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Latest News - February 2015

February 2, 2015
Obama Budget Boosts Labor Department Funding

WASHINGTON—President Barack Obama’s fiscal 2016 plan calls for stepped up enforcement of wage and workplace safety laws by the Labor Department and would overhaul extended unemployment insurance benefits during economic downturns.

The White House budget proposal released Monday would increase Labor Department funding by $1.3 billion to $13.2 billion for the fiscal year beginning Oct. 1. It envisions increased funding for the division that enforces minimum wage and overtime laws and for the Occupational Safety and Health Administration, which conducts worksite inspections.

The overhaul of unemployment insurance would put in place changes designed for economic downturns when there is a spike in the number of unemployed. Democrats and Republicans have sparred over temporary programs that were put in place in response to the financial crisis, clashing last year over whether to continue extending programs extending benefits to the longer-term unemployed.

“These proposals will help working families feel more secure with paychecks that go further,” the Obama administration said.

The Labor proposals are certain to create more debate between Republicans and Democrats as well as employers and unions over labor policy. Labor groups and liberals generally believe more enforcement of labor laws will aid workers and help strengthen the middle class, while conservatives and employers say enforcement can be overzealous.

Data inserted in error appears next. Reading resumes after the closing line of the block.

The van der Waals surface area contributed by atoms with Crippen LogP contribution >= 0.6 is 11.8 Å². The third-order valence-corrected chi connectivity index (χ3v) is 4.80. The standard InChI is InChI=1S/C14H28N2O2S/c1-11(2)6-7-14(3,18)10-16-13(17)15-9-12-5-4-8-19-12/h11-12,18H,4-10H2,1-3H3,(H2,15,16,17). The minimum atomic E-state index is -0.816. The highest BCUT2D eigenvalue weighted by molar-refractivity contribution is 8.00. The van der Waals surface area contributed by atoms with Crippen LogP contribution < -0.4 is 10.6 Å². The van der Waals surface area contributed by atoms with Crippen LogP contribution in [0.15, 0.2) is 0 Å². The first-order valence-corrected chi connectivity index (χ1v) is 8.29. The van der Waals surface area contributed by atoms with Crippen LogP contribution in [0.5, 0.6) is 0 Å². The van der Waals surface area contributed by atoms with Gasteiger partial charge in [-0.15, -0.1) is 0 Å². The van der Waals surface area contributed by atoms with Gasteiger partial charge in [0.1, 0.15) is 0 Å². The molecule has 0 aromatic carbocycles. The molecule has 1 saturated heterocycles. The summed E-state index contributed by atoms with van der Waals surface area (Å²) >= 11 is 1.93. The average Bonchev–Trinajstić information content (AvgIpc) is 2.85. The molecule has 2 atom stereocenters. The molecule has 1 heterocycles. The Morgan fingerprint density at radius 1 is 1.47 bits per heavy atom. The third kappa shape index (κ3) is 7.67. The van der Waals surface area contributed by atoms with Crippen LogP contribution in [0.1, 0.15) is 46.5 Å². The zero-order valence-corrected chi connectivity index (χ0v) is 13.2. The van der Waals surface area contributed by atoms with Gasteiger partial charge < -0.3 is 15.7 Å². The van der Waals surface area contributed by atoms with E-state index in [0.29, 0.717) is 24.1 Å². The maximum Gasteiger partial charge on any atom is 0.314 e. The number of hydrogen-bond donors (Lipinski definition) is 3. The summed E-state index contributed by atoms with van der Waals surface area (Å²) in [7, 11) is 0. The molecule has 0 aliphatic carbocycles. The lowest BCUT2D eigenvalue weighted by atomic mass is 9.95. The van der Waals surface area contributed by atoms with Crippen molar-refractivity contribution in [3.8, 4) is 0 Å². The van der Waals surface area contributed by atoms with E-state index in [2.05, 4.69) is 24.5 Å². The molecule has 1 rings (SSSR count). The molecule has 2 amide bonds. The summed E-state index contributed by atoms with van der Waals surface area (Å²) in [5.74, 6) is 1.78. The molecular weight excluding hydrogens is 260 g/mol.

Obama’s budget drew criticism Monday from House Education and Workforce Chairman John Kline (R., Minn.), who said Mr. Obama’s priorities continue to be “more spending, more taxes and more government.”

“Middle-class families are being squeezed, and the president wants to double-down on the same failed policies of the last six years,” Mr. Kline said.

The Obama budget drew a mixed review from organized labor. Richard, president of the AFL-CIO union federation, said the budget follows through on multiple labor proposals Mr. Obama made in his State of the Union address, such as with higher taxes on capital gains and a repeal of “harmful” sequestration cuts. But Mr. Trumka said the budget doesn’t “match the rhetoric” he has heard about fixing a “rigged corporate tax system.”

The budget “falls short of a very simple standard: our tax system should not encourage corporations to shift jobs or profits overseas,” Mr. Trumka said.

Under the Obama proposals, the Mine Safety and Health Administration would get increased funding for safety and security at chemical plants, for responses to major accidents and to help it inspect more mines. Funding for the Employment and Training 

The administration proposal also seeks more heft for several employment laws by strengthening civil penalties. The budget seeks legislation to slap employers with a $5,000 penalty each time they intentionally keep fraudulent wage and hour records or none at all, to “cheat their workers out of hard-earned wages,” the proposal said.

To beef up retirement benefits that the administration says leave 37% of part-time workers without access to a retirement plan, the budget would ensure employees who’ve worked for a company at least 500 hours a year for at least three years can participate in the employer’s existing plan.




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